This life takes a toll on us all, and sometimes stuff piles up so high it’s hard to see past it. You work hard every day, and one guy with a smart phone and an attitude pushes that button. Yeah, I probably should’ve just shook his hand and apologized “for the misunderstanding”, and called it a night. Every once in a while, though, the nerves are just a little too close to the surface, and it’s then that I find it beyond my ability to be nice to someone like that. I’m human, just like everyone else here. We all have bad days once in a while. I’m working on it. I wonder if he is.

So, if you don’t see me in the dining room, talking to the guests near the end of the night, it might just be because it’s been a very long week...

I’ll catch up with you next time.


The Old Saying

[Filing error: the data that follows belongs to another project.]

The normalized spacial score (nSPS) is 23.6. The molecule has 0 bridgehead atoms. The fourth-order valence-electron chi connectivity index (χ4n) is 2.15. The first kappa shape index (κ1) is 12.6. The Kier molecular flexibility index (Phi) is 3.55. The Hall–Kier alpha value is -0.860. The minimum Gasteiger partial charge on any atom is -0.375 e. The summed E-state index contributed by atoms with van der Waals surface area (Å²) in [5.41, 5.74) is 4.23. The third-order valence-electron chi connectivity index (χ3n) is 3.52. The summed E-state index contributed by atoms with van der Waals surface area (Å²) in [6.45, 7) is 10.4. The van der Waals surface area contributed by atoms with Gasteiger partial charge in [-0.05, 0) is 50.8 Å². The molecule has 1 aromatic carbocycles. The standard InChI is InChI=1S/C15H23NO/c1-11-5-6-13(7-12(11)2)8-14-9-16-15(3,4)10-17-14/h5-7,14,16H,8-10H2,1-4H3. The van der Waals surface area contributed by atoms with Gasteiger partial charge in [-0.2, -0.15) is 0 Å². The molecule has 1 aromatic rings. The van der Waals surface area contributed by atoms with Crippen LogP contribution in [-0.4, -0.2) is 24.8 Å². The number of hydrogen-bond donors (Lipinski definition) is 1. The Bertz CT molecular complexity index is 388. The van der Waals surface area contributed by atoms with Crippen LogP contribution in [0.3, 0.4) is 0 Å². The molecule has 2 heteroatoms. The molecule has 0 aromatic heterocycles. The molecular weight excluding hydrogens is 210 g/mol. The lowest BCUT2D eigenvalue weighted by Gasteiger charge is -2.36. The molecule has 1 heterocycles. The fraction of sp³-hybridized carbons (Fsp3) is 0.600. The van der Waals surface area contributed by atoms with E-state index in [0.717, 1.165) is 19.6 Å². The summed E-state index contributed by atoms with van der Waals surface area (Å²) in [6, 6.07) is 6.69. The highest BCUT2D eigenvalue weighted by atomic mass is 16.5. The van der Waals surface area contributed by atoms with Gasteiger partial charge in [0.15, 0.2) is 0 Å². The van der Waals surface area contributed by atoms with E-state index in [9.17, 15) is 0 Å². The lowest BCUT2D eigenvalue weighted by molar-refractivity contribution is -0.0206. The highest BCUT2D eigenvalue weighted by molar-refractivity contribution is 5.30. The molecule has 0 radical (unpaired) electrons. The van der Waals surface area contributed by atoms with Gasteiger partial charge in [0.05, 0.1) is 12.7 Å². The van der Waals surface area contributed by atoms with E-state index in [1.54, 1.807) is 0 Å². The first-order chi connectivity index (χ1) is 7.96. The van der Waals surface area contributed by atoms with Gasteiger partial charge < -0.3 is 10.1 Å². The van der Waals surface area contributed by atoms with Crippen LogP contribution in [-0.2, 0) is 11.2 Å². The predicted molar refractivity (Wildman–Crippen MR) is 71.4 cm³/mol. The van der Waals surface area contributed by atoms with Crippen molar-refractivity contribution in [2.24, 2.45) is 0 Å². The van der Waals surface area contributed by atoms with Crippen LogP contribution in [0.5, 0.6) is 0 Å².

August 5, 2016

”We learn better from our failures than our successes”...

...is something I’ve grown to believe in. Not just because the failures sting, but also because if we don’t try new ideas that may fail, we aren’t ever going to advance ourselves outside the realm of what we know will always work.

I’ve tried many things and failed, and tried a few that have succeeded, too. I’ve learned, and continue to learn, which keeps me happy and engaged in what I’m doing. If I think of something I want to try, I’ll bounce it off a few key people first, to see what they think. I’ll flesh it out as much as I can, try to consider any downsides, and then if it still seems ok, we’ll try it. Sometimes something that works well in one place will not in another. Other times one part of an idea needs to be tweaked a little in order for the other parts to work. Sometimes I just end up wondering what the hell I was thinking in the first place.